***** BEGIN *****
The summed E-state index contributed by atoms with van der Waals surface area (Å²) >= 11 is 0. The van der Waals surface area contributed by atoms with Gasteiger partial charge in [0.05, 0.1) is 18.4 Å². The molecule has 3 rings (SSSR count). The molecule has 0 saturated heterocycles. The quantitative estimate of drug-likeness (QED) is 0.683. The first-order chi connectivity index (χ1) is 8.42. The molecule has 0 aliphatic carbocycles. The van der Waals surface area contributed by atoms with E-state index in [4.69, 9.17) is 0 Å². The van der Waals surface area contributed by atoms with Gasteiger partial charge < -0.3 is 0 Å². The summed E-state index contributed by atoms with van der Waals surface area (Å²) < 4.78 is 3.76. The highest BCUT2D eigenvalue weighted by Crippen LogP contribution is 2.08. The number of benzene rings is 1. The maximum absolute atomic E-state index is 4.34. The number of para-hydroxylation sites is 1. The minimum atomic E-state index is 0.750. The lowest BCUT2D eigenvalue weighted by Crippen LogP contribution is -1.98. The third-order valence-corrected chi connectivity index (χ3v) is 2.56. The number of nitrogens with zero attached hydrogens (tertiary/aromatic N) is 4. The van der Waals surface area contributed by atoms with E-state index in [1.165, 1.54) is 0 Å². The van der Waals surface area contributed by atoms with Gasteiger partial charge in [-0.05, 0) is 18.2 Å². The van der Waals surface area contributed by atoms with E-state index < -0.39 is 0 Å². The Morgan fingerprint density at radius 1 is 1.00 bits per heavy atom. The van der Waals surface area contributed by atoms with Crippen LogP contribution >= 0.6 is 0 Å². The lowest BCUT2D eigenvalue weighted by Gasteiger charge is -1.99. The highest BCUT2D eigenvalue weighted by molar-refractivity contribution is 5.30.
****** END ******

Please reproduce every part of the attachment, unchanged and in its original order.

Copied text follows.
The summed E-state index contributed by atoms with van der Waals surface area (Å²) >= 11 is 0. The van der Waals surface area contributed by atoms with Gasteiger partial charge in [0.05, 0.1) is 18.4 Å². The molecule has 3 rings (SSSR count). The molecule has 0 saturated heterocycles. The quantitative estimate of drug-likeness (QED) is 0.683. The first-order chi connectivity index (χ1) is 8.42. The molecule has 0 aliphatic carbocycles. The van der Waals surface area contributed by atoms with E-state index in [4.69, 9.17) is 0 Å². The van der Waals surface area contributed by atoms with Gasteiger partial charge < -0.3 is 0 Å². The summed E-state index contributed by atoms with van der Waals surface area (Å²) < 4.78 is 3.76. The highest BCUT2D eigenvalue weighted by Crippen LogP contribution is 2.08. The number of benzene rings is 1. The maximum absolute atomic E-state index is 4.34. The number of para-hydroxylation sites is 1. The minimum atomic E-state index is 0.750. The lowest BCUT2D eigenvalue weighted by Crippen LogP contribution is -1.98. The third-order valence-corrected chi connectivity index (χ3v) is 2.56. The number of nitrogens with zero attached hydrogens (tertiary/aromatic N) is 4. The van der Waals surface area contributed by atoms with E-state index in [1.165, 1.54) is 0 Å². The van der Waals surface area contributed by atoms with Gasteiger partial charge in [-0.05, 0) is 18.2 Å². The van der Waals surface area contributed by atoms with E-state index < -0.39 is 0 Å². The Morgan fingerprint density at radius 1 is 1.00 bits per heavy atom. The van der Waals surface area contributed by atoms with Crippen LogP contribution >= 0.6 is 0 Å². The lowest BCUT2D eigenvalue weighted by Gasteiger charge is -1.99. The highest BCUT2D eigenvalue weighted by molar-refractivity contribution is 5.30.